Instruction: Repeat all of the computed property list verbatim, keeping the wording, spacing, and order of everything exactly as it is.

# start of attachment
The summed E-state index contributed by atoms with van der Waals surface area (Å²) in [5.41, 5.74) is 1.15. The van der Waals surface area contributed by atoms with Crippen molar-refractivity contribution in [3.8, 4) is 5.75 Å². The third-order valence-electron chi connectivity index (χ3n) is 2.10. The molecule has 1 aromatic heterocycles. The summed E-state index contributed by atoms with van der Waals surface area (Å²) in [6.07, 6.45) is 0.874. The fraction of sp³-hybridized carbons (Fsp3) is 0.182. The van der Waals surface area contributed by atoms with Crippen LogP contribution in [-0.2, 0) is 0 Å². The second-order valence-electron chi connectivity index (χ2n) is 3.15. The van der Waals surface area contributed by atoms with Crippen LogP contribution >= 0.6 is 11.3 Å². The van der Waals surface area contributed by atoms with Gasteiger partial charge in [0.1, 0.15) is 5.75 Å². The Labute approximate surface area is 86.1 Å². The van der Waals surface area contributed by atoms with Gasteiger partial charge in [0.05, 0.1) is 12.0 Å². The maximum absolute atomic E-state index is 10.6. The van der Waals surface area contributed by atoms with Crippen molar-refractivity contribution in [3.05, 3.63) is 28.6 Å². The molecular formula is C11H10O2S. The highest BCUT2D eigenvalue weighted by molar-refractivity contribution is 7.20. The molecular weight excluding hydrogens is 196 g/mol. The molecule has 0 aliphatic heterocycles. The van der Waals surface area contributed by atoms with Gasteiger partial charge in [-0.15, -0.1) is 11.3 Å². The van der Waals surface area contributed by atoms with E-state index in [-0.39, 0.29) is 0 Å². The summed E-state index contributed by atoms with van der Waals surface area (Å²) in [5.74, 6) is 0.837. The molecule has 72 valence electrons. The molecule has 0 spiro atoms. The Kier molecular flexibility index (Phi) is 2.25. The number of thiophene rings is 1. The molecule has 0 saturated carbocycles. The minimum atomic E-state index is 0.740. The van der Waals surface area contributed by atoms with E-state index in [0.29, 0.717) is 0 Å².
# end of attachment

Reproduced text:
The summed E-state index contributed by atoms with van der Waals surface area (Å²) in [5.41, 5.74) is 1.15. The van der Waals surface area contributed by atoms with Crippen molar-refractivity contribution in [3.8, 4) is 5.75 Å². The third-order valence-electron chi connectivity index (χ3n) is 2.10. The molecule has 1 aromatic heterocycles. The summed E-state index contributed by atoms with van der Waals surface area (Å²) in [6.07, 6.45) is 0.874. The fraction of sp³-hybridized carbons (Fsp3) is 0.182. The van der Waals surface area contributed by atoms with Crippen LogP contribution in [-0.2, 0) is 0 Å². The second-order valence-electron chi connectivity index (χ2n) is 3.15. The van der Waals surface area contributed by atoms with Crippen LogP contribution >= 0.6 is 11.3 Å². The van der Waals surface area contributed by atoms with Gasteiger partial charge in [0.1, 0.15) is 5.75 Å². The Labute approximate surface area is 86.1 Å². The van der Waals surface area contributed by atoms with Gasteiger partial charge in [0.05, 0.1) is 12.0 Å². The maximum absolute atomic E-state index is 10.6. The van der Waals surface area contributed by atoms with Crippen molar-refractivity contribution in [3.05, 3.63) is 28.6 Å². The molecular formula is C11H10O2S. The highest BCUT2D eigenvalue weighted by molar-refractivity contribution is 7.20. The molecular weight excluding hydrogens is 196 g/mol. The molecule has 0 aliphatic heterocycles. The van der Waals surface area contributed by atoms with Gasteiger partial charge in [-0.15, -0.1) is 11.3 Å². The van der Waals surface area contributed by atoms with E-state index in [-0.39, 0.29) is 0 Å². The summed E-state index contributed by atoms with van der Waals surface area (Å²) in [5.74, 6) is 0.837. The molecule has 72 valence electrons. The molecule has 0 spiro atoms. The Kier molecular flexibility index (Phi) is 2.25. The number of thiophene rings is 1. The molecule has 0 saturated carbocycles. The minimum atomic E-state index is 0.740. The van der Waals surface area contributed by atoms with E-state index in [0.29, 0.717) is 0 Å².